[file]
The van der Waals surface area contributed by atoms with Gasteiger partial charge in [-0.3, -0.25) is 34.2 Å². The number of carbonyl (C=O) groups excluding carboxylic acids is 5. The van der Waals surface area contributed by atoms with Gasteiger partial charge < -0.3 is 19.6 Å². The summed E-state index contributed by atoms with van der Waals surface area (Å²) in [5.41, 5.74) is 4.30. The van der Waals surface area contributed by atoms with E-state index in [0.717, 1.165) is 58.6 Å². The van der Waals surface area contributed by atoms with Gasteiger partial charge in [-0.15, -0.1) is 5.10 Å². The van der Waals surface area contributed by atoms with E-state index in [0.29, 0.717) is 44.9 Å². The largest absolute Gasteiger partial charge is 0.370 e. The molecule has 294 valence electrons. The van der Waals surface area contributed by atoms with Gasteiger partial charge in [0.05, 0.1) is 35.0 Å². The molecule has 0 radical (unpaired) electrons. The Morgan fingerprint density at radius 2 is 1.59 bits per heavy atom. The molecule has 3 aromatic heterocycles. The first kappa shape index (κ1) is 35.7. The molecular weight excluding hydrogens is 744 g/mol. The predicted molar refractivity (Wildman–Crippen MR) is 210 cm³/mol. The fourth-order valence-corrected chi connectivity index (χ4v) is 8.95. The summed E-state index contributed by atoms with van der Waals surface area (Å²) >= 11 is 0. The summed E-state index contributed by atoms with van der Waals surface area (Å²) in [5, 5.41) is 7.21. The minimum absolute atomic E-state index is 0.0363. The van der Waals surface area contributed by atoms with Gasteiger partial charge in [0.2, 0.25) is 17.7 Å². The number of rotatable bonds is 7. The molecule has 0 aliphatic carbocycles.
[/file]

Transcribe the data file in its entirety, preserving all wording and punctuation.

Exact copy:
The van der Waals surface area contributed by atoms with Gasteiger partial charge in [-0.3, -0.25) is 34.2 Å². The number of carbonyl (C=O) groups excluding carboxylic acids is 5. The van der Waals surface area contributed by atoms with Gasteiger partial charge < -0.3 is 19.6 Å². The summed E-state index contributed by atoms with van der Waals surface area (Å²) in [5.41, 5.74) is 4.30. The van der Waals surface area contributed by atoms with E-state index in [0.717, 1.165) is 58.6 Å². The van der Waals surface area contributed by atoms with Gasteiger partial charge in [-0.15, -0.1) is 5.10 Å². The van der Waals surface area contributed by atoms with E-state index in [0.29, 0.717) is 44.9 Å². The largest absolute Gasteiger partial charge is 0.370 e. The molecule has 294 valence electrons. The van der Waals surface area contributed by atoms with Gasteiger partial charge in [0.05, 0.1) is 35.0 Å². The molecule has 0 radical (unpaired) electrons. The Morgan fingerprint density at radius 2 is 1.59 bits per heavy atom. The molecule has 3 aromatic heterocycles. The first kappa shape index (κ1) is 35.7. The molecular weight excluding hydrogens is 744 g/mol. The predicted molar refractivity (Wildman–Crippen MR) is 210 cm³/mol. The fourth-order valence-corrected chi connectivity index (χ4v) is 8.95. The summed E-state index contributed by atoms with van der Waals surface area (Å²) >= 11 is 0. The summed E-state index contributed by atoms with van der Waals surface area (Å²) in [5, 5.41) is 7.21. The minimum absolute atomic E-state index is 0.0363. The van der Waals surface area contributed by atoms with Gasteiger partial charge in [0.2, 0.25) is 17.7 Å². The number of rotatable bonds is 7. The molecule has 0 aliphatic carbocycles.